Where there's fire
In the South, most controlled burning takes place during the first three months of the year, a time when the needs of human populations and forest ecologies can come into visible--and sometimes deadly--conflict.

Merck/AAAS announce 2002 winners for Undergraduate Science Research Program
The Merck Company Foundation and the American Association for the Advancement of Science (AAAS) today announced the recipients of the 2002 award for the Merck/AAAS Undergraduate Science Research Program.

Most definitive study yet shows tiny particles in air are linked to lung cancer
Long-term exposure to air pollution that contains high concentrations of tiny particles of soot and dust significantly increases the risk of dying from lung cancer and heart disease, according to a new nationwide study.

Impact of public research pervasive across manufacturing sector, says management science study
Public research is making an important impact on three-fourths of all manufacturers, with significant influence on large-size firms and recent start-ups, according to a study about industrial research and development published in a journal of the Institute for Operations Research and the Management Sciences (INFORMS®).

Volume of mammograms read may influence accuracy of diagnosis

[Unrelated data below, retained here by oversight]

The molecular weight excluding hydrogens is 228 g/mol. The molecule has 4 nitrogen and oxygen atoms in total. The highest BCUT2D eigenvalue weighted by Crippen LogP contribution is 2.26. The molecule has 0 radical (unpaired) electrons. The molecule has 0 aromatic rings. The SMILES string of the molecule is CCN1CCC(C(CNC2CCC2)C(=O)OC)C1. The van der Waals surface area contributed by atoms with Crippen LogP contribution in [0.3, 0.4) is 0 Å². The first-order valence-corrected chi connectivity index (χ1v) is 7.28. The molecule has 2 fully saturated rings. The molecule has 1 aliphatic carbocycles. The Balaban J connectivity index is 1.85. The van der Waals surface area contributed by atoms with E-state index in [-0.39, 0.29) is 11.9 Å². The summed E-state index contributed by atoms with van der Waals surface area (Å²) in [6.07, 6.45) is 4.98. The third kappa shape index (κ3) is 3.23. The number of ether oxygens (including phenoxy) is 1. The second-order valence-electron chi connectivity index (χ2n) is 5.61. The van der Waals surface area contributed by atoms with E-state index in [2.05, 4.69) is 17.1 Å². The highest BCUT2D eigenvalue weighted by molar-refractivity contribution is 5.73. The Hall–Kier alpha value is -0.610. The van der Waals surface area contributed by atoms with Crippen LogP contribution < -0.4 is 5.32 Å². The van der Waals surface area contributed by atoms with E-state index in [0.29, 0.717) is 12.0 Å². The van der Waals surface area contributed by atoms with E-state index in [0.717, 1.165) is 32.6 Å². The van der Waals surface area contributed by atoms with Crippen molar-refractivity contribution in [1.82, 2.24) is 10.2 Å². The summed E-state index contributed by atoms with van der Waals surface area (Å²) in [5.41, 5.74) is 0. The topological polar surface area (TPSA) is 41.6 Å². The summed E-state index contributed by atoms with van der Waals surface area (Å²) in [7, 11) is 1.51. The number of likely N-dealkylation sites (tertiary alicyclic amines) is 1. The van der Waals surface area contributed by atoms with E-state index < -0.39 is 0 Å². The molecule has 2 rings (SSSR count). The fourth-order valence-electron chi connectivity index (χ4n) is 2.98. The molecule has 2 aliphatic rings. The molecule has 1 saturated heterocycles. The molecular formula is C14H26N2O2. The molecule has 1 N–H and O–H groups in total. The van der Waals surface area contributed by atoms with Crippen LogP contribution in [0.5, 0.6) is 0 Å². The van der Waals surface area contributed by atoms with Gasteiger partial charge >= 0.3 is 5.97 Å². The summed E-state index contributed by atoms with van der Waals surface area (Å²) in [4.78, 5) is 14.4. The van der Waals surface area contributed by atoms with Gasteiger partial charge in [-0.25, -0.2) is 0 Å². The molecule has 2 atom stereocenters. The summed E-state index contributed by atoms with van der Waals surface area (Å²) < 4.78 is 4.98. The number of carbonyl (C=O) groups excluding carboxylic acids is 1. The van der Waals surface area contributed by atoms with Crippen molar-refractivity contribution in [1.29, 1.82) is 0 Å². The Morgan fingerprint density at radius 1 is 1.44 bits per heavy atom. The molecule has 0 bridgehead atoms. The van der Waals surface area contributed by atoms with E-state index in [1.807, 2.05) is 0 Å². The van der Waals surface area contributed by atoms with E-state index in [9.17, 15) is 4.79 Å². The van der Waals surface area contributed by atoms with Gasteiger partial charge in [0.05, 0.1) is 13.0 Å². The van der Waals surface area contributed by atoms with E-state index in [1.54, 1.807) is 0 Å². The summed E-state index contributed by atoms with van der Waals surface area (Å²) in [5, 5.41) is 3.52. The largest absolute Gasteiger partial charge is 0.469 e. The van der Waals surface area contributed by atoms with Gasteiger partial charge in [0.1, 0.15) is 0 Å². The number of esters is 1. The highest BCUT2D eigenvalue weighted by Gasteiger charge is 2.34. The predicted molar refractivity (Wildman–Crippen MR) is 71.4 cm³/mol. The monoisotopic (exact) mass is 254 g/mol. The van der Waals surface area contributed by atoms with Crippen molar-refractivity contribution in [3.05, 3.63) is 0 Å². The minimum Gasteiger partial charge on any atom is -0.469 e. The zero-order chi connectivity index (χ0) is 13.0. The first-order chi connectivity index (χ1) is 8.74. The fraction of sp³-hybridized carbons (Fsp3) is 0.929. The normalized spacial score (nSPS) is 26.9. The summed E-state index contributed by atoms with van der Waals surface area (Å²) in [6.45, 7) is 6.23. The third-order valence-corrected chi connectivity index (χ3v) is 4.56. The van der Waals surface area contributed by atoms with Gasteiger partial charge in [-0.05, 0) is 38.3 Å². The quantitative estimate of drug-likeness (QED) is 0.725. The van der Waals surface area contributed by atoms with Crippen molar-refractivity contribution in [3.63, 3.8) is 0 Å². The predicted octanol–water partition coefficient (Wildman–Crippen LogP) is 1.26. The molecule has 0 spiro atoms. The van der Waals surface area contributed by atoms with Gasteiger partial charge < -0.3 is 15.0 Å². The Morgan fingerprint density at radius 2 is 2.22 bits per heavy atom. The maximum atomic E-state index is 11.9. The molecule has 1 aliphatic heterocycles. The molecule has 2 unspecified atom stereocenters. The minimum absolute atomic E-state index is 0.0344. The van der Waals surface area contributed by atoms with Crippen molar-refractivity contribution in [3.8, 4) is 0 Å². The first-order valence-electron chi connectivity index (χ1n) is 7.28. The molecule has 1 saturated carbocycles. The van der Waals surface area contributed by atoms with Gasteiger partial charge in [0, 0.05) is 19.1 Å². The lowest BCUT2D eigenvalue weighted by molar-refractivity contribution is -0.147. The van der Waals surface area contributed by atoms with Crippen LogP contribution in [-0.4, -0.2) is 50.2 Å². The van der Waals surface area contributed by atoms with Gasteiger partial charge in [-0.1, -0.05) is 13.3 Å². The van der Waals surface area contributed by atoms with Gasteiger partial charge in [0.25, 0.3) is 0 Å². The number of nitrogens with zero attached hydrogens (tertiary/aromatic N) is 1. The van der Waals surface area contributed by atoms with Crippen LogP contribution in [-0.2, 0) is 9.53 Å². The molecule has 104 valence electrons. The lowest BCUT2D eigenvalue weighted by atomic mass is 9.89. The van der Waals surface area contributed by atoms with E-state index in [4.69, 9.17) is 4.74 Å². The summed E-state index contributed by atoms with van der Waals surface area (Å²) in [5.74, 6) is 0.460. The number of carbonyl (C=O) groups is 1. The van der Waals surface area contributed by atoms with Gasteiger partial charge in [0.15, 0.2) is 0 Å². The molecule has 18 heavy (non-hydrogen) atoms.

Radiologists who read a higher volume of mammograms per year may have greater diagnostic accuracy in detecting breast cancers than radiologists who interpret fewer mammograms per year, a new study suggests.

UC Riverside awarded grant for hydrogen engine research
The College of Engineering--Center for Environmental Research and Technology at UC Riverside has received a grant from the Department of Energy to investigate ways of improving the performance of hydrogen engines in order to make them more competitive with fuel cell engines.

Ethical issues and the study of the human genome
The characterization of the human genome through the mapping and sequencing of human DNA is giving us new insight into our genetic heritage.

Exotic properties of 'quantum magnets' attract physicists
Stanford and NIST scientists are trying to understand the complex behavior of 'quantum magnets' as magnetic atoms are randomly replaced with nonmagnetic impurity atoms.

NASA study links El Niño and southern ocean changes
NASA researchers have found strong relationships between El Niño episodes and changes in climate and sea ice cover around Antarctica.

Smithsonian convenes international symposium on migratory bird biology
The Smithsonian Migratory Bird Center of the National Zoological Park and the Smithsonian Environmental Research Center are convening more than 150 of the world's experts in the ecology and evolution of migratory birds to share their latest theories and findings.

UMass polymer scientists aiming to turn scrap tires into environmentally friendly products
Researchers at the University of Massachusetts are working on two separate projects aimed at reducing the numbers of used tires clogging the nation's landfills.